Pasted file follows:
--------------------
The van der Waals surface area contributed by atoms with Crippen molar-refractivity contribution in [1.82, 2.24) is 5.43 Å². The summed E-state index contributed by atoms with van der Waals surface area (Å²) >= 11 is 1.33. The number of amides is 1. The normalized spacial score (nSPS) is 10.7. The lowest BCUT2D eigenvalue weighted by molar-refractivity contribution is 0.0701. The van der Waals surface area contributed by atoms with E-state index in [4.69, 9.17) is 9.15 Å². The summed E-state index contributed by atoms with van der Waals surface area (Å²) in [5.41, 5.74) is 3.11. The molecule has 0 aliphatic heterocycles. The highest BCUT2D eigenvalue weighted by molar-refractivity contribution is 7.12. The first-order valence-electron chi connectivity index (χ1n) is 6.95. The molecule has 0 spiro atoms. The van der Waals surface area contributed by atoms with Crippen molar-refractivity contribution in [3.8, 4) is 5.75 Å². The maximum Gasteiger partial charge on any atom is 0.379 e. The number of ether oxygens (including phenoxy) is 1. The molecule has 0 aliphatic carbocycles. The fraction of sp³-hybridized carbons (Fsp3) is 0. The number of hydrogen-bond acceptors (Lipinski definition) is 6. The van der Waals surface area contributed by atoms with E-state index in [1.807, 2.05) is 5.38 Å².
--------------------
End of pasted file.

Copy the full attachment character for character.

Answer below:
The van der Waals surface area contributed by atoms with Crippen molar-refractivity contribution in [1.82, 2.24) is 5.43 Å². The summed E-state index contributed by atoms with van der Waals surface area (Å²) >= 11 is 1.33. The number of amides is 1. The normalized spacial score (nSPS) is 10.7. The lowest BCUT2D eigenvalue weighted by molar-refractivity contribution is 0.0701. The van der Waals surface area contributed by atoms with E-state index in [4.69, 9.17) is 9.15 Å². The summed E-state index contributed by atoms with van der Waals surface area (Å²) in [5.41, 5.74) is 3.11. The molecule has 0 aliphatic heterocycles. The highest BCUT2D eigenvalue weighted by molar-refractivity contribution is 7.12. The first-order valence-electron chi connectivity index (χ1n) is 6.95. The molecule has 0 spiro atoms. The van der Waals surface area contributed by atoms with Crippen molar-refractivity contribution in [3.8, 4) is 5.75 Å². The maximum Gasteiger partial charge on any atom is 0.379 e. The number of ether oxygens (including phenoxy) is 1. The molecule has 0 aliphatic carbocycles. The fraction of sp³-hybridized carbons (Fsp3) is 0. The number of hydrogen-bond acceptors (Lipinski definition) is 6. The van der Waals surface area contributed by atoms with E-state index in [1.807, 2.05) is 5.38 Å².